It’s true. We need some instruments of protection of European media by European authorities. For example on the field of the authors’ rights I mentioned the digital single market initiative and we need such an effort from Europe just to understand the sense of information turnover control and protected by traditional media
People think there are three courses of action which could be undertaken. One is indeed regulatory, like the one you have just mentioned. The second one would be to subsidise the media directly and the third one to support innovation projects, accelerating the evolution of the media for example on content exchanges. What do you think?
I think the third point is the best. I cannot imagine direct subsidies working in Poland because we don’t have such a tradition like in France, for example.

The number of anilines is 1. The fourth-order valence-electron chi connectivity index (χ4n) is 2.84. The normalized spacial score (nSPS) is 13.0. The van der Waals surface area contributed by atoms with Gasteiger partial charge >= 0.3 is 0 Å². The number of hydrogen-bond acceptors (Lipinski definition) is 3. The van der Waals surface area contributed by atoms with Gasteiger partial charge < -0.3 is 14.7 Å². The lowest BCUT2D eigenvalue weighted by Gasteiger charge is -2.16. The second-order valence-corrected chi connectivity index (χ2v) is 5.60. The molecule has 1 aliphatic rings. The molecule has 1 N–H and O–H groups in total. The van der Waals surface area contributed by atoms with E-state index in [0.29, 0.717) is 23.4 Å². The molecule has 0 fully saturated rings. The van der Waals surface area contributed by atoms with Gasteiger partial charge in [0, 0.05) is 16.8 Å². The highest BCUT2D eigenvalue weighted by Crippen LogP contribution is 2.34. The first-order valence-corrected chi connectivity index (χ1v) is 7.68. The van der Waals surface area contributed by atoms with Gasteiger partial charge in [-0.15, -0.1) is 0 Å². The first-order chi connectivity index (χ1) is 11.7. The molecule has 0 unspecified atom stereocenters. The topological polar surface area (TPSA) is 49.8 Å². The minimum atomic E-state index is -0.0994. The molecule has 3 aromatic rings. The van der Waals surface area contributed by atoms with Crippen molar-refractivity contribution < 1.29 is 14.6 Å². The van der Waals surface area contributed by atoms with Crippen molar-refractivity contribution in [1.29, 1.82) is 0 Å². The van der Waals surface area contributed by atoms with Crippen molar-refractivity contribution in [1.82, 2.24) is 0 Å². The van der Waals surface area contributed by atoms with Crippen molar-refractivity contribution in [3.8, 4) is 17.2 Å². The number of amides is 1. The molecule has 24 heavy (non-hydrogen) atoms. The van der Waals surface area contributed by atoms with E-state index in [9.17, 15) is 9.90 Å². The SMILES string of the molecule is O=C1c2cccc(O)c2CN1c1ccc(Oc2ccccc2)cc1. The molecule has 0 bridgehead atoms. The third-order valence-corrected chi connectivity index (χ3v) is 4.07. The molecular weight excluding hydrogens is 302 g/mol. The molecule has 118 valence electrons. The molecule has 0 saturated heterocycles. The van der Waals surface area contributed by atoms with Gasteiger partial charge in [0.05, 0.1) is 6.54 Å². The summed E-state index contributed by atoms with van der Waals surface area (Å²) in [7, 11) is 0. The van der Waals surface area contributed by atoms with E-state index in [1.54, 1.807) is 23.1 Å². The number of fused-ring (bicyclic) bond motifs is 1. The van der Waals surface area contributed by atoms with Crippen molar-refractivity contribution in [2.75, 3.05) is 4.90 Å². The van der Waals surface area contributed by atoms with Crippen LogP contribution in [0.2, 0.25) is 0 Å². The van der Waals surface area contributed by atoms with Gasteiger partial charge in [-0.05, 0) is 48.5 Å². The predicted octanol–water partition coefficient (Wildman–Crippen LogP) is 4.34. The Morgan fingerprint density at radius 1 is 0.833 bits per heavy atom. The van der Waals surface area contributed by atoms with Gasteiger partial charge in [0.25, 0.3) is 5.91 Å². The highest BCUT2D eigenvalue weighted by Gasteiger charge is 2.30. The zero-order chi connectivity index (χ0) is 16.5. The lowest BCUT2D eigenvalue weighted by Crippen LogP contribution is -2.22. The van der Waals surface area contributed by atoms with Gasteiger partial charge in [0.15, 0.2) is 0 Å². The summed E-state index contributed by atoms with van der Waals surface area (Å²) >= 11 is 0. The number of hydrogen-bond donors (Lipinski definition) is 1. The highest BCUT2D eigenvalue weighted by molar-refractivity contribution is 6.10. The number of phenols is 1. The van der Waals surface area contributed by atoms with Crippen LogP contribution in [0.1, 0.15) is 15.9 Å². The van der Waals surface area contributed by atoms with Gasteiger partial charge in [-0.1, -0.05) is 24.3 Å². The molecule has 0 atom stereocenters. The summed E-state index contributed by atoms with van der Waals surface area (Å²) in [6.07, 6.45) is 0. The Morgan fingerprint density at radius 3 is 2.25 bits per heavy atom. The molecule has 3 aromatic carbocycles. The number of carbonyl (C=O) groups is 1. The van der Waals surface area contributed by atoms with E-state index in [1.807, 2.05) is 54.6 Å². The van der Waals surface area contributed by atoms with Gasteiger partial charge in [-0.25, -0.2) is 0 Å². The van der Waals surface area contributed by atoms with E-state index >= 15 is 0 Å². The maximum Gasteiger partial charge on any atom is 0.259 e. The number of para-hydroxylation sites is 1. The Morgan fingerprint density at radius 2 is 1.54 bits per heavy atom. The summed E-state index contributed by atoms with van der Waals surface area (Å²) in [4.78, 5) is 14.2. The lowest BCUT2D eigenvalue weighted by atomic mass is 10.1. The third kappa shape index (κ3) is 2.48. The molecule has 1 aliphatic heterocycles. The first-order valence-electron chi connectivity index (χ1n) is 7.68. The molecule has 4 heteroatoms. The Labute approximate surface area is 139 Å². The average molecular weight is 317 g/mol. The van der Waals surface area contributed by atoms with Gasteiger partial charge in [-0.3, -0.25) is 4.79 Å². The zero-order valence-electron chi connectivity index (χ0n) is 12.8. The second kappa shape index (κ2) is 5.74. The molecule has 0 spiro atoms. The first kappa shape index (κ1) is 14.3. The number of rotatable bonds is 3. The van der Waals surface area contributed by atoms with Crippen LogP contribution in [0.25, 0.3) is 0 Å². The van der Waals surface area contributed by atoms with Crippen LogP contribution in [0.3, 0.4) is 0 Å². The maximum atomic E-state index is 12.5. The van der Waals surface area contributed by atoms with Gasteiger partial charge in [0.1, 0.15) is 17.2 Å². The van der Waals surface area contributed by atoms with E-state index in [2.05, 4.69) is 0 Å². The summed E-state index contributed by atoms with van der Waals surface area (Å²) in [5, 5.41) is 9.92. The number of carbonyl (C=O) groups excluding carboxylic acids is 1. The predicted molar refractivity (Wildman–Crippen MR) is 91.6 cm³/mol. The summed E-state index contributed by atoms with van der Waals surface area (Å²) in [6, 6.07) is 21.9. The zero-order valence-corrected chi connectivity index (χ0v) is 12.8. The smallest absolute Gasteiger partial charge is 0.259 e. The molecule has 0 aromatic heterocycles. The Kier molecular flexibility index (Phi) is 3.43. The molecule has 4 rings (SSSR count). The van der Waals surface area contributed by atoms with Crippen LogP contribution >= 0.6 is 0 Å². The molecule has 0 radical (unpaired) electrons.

However, I would welcome making some progress in assuring us about authors rights in Europe and also perhaps establishing funds for innovation in order to help us compete with big groups from the States.
How open are you to new revenue models like native advertising?
There is no other way. The internet accepted it and I think that we must accept it too, but we have to be very careful in finding the right proportion between traditional content and native advertising. We also need to announce precisely that an article is sponsored or attributed to a commercial partner.
Another model is to open editorially independent sections on broad topics which could be financed by sponsors without interfering with the content. Are you open to that?
Yes, I could support it.